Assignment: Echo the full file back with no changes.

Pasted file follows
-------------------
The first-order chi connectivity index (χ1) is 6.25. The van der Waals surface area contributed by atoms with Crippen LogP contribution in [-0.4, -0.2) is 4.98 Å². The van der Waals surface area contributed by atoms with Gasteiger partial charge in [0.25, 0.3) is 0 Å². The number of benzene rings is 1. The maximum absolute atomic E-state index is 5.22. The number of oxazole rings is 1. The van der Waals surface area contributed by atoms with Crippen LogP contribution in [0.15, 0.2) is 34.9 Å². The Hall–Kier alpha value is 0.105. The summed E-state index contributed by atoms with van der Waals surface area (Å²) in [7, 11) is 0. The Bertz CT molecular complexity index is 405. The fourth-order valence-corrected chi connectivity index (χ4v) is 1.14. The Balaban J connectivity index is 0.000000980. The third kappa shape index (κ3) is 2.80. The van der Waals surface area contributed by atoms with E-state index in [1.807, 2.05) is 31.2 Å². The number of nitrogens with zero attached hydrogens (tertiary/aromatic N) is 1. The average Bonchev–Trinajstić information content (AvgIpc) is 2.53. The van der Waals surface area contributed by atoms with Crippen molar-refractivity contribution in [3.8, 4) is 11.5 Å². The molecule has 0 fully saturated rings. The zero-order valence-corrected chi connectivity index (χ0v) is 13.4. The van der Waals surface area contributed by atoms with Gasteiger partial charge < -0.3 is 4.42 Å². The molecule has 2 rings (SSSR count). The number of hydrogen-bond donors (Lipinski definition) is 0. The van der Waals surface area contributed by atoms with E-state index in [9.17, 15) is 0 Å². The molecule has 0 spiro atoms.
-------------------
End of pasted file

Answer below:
The first-order chi connectivity index (χ1) is 6.25. The van der Waals surface area contributed by atoms with Crippen LogP contribution in [-0.4, -0.2) is 4.98 Å². The van der Waals surface area contributed by atoms with Gasteiger partial charge in [0.25, 0.3) is 0 Å². The number of benzene rings is 1. The maximum absolute atomic E-state index is 5.22. The number of oxazole rings is 1. The van der Waals surface area contributed by atoms with Crippen LogP contribution in [0.15, 0.2) is 34.9 Å². The Hall–Kier alpha value is 0.105. The summed E-state index contributed by atoms with van der Waals surface area (Å²) in [7, 11) is 0. The Bertz CT molecular complexity index is 405. The fourth-order valence-corrected chi connectivity index (χ4v) is 1.14. The Balaban J connectivity index is 0.000000980. The third kappa shape index (κ3) is 2.80. The van der Waals surface area contributed by atoms with E-state index in [1.807, 2.05) is 31.2 Å². The number of nitrogens with zero attached hydrogens (tertiary/aromatic N) is 1. The average Bonchev–Trinajstić information content (AvgIpc) is 2.53. The van der Waals surface area contributed by atoms with Crippen molar-refractivity contribution in [3.8, 4) is 11.5 Å². The molecule has 0 fully saturated rings. The zero-order valence-corrected chi connectivity index (χ0v) is 13.4. The van der Waals surface area contributed by atoms with Gasteiger partial charge < -0.3 is 4.42 Å². The molecule has 2 rings (SSSR count). The number of hydrogen-bond donors (Lipinski definition) is 0. The van der Waals surface area contributed by atoms with E-state index in [9.17, 15) is 0 Å². The molecule has 0 spiro atoms.